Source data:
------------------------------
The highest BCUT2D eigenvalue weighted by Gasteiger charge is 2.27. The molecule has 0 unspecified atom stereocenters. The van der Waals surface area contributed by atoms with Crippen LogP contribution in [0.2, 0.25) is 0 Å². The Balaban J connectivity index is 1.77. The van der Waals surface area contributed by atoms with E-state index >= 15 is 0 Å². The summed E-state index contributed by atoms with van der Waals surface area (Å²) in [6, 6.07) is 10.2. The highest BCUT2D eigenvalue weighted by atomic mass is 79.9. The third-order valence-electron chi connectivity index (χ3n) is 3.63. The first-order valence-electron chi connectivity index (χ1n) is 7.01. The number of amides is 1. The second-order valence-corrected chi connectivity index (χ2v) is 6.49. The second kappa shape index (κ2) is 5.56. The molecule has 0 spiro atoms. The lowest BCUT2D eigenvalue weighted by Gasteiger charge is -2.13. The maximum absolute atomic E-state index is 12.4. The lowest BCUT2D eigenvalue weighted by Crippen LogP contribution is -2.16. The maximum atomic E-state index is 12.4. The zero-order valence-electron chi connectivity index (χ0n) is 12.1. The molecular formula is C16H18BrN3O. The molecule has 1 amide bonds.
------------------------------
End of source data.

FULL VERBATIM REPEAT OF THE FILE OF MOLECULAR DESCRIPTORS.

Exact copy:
The highest BCUT2D eigenvalue weighted by Gasteiger charge is 2.27. The molecule has 0 unspecified atom stereocenters. The van der Waals surface area contributed by atoms with Crippen LogP contribution in [0.2, 0.25) is 0 Å². The Balaban J connectivity index is 1.77. The van der Waals surface area contributed by atoms with E-state index >= 15 is 0 Å². The summed E-state index contributed by atoms with van der Waals surface area (Å²) in [6, 6.07) is 10.2. The highest BCUT2D eigenvalue weighted by atomic mass is 79.9. The third-order valence-electron chi connectivity index (χ3n) is 3.63. The first-order valence-electron chi connectivity index (χ1n) is 7.01. The number of amides is 1. The second-order valence-corrected chi connectivity index (χ2v) is 6.49. The second kappa shape index (κ2) is 5.56. The molecule has 0 spiro atoms. The lowest BCUT2D eigenvalue weighted by Gasteiger charge is -2.13. The maximum absolute atomic E-state index is 12.4. The lowest BCUT2D eigenvalue weighted by Crippen LogP contribution is -2.16. The maximum atomic E-state index is 12.4. The zero-order valence-electron chi connectivity index (χ0n) is 12.1. The molecular formula is C16H18BrN3O. The molecule has 1 amide bonds.